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Trainer/owner David Wells has agreed to plead guilty to the state misdemeanor charge of “rigging a publicly exhibited contest” at Penn National Race Course, according to court documents, in exchange for a three-count federal indictment being dropped.
Last November, following a four-year investigation, a federal grand jury indicted Wells, trainers Patricia Rogers and Samuel Webb, along with clocker Danny Robertson on charges including wire fraud and use of an interstate facility to promote gambling in violation of the law. Prosecutors alleged the trainers injected illegal drugs into horses prior to races on at least one occasion and in Wells’ case, that he did so “routinely.” Robertson was accused of accepting cash to falsify workouts and transmit bogus information to Equibase.
In June, the case against Webb was dropped due to lack of evidence and Robertson signed a plea agreement. Like Wells, Rogers has had her case moved from federal court to Pennsylvania’s Dauphin County and has a court date set for next month.
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The U.S. Attorney’s Office issued the following statement:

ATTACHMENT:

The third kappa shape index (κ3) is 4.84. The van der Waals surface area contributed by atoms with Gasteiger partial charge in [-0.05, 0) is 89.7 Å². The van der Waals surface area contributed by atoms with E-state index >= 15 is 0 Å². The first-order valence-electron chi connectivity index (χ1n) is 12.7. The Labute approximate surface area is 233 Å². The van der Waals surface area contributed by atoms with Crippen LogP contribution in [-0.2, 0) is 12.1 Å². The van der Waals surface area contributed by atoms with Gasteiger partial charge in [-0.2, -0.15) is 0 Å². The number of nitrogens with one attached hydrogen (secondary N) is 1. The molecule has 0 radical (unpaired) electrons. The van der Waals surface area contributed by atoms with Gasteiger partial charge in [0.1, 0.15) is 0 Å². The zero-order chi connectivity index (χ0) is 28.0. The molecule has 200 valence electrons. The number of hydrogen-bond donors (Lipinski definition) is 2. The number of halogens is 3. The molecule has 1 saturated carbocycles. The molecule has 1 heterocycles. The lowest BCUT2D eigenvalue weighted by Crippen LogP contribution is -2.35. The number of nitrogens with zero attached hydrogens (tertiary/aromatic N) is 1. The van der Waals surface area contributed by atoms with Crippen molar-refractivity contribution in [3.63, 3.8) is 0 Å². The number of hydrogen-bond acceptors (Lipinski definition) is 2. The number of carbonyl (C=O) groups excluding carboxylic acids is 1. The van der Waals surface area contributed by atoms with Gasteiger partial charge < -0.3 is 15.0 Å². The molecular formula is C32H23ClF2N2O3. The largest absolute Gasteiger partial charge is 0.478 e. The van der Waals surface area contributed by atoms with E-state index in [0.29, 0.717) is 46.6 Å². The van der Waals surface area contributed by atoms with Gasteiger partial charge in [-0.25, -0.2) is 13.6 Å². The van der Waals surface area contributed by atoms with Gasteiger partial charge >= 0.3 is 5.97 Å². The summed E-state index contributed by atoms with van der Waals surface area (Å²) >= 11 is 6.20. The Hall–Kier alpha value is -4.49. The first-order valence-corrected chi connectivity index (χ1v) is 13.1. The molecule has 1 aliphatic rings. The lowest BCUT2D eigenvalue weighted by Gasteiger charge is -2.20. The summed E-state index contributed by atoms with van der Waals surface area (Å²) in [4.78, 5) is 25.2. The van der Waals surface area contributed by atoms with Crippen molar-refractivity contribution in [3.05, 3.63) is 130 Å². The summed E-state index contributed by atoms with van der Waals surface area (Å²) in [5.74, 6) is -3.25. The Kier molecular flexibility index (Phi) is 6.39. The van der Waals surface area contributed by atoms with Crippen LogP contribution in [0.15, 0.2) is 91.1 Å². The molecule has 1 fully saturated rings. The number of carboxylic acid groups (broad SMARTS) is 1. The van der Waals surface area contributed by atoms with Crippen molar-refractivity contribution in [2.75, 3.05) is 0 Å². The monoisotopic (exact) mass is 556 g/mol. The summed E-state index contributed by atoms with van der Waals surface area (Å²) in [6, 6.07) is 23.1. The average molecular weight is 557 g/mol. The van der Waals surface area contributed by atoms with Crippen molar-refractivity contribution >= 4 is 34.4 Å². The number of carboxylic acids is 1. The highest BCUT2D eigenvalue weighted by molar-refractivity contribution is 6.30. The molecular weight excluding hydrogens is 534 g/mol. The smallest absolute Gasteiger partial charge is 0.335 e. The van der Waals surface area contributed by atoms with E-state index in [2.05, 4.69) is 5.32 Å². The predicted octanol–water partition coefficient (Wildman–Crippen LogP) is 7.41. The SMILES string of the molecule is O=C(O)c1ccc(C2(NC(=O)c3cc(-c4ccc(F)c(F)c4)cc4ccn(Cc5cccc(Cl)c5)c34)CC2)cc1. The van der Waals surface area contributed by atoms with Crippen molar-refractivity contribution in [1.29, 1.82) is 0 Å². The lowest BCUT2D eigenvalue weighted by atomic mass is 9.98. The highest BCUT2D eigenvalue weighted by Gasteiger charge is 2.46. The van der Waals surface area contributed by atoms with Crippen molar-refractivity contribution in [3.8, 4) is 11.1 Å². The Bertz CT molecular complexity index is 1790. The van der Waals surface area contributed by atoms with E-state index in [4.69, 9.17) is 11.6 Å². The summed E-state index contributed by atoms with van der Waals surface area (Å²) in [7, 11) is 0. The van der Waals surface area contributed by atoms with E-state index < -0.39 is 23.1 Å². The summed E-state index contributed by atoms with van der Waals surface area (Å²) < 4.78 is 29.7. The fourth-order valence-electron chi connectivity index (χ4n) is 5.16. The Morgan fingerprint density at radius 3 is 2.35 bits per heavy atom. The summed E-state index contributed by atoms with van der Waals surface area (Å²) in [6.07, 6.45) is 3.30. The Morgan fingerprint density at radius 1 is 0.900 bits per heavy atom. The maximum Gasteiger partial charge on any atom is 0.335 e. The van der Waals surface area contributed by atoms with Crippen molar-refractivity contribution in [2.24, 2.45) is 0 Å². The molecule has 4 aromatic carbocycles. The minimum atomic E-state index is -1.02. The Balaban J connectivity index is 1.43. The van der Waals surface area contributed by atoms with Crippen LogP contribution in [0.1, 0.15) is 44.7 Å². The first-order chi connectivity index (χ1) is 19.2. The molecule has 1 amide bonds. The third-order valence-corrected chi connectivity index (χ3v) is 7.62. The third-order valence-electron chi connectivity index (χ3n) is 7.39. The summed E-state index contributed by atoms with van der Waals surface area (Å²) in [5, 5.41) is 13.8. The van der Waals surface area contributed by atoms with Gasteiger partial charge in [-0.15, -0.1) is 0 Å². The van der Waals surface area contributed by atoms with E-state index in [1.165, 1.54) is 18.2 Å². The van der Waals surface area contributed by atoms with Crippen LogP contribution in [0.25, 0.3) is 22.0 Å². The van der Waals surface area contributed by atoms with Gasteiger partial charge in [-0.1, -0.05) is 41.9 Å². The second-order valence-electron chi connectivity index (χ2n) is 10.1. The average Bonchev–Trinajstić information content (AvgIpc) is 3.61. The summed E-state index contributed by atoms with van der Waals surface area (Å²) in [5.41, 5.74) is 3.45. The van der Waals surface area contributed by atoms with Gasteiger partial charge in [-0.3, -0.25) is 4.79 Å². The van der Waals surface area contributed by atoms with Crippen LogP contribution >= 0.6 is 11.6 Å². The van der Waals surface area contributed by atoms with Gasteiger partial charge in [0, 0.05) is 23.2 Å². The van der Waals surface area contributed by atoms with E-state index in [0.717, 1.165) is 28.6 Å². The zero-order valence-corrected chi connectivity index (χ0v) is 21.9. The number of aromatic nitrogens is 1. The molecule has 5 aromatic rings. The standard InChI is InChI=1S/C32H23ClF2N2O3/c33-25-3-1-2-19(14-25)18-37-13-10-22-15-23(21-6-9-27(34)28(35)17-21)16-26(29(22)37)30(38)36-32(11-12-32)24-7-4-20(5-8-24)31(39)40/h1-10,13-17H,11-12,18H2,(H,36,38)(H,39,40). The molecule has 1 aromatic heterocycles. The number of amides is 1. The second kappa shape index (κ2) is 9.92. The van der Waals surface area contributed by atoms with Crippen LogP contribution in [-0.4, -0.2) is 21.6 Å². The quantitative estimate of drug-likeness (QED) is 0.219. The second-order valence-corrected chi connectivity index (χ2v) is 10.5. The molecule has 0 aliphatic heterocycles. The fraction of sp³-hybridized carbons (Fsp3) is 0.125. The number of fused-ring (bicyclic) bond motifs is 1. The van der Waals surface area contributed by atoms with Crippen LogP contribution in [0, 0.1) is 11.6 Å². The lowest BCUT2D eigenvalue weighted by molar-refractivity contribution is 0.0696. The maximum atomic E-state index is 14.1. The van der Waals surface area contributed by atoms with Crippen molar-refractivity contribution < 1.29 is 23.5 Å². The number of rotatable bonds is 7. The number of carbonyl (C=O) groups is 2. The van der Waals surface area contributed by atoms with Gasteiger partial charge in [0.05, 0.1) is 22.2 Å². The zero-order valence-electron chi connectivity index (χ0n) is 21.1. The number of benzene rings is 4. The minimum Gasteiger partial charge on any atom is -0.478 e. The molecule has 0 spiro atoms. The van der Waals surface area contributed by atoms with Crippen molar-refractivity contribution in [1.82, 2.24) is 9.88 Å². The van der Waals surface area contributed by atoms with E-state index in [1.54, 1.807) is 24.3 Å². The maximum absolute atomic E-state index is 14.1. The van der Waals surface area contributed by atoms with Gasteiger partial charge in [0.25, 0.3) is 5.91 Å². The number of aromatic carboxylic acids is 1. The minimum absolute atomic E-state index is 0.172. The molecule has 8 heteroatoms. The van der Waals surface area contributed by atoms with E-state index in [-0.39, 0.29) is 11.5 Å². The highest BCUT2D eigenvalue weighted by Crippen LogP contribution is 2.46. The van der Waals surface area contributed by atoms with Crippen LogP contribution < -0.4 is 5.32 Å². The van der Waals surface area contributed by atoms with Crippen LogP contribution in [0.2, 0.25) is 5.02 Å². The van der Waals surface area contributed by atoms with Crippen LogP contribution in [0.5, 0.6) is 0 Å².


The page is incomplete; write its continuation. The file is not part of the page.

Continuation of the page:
“The David Wells matter and the related case of two other defendants have been turned over to the Dauphin County District Attorney’s Office because we concluded that it was appropriate to prosecute those cases in state court rather than federal court. Based on the facts the actions of the defendant were more readily applicable to state court proceedings especially in light of the previous ruling by the judge in the federal case. We note that one of the defendants did plead guilty in federal court. Assistant U.S. Attorney Bill Behe, the prosecutor in the federal case, has been designated as a Special Assistant District Attorney for the purposes of the state court proceeding. We would also note that the federal investigation in regard to activities related to the race track is continuing. We have no further comment at this time.”
According to FOX43, David Wells’ attorney, Jerry Russo, said he and the prosecution are still working out details of a plea agreement and is due in court next month but that Wells is looking at a reduced punishment.
Wells could face up to five years in prison on the state charge of rigging a publicly exhibited contest. The federal charges would carry much longer prison terms.
Wells trained Rapid Redux, the horse that was given a special Eclipse Award in 2012 after winning 22 consecutive races.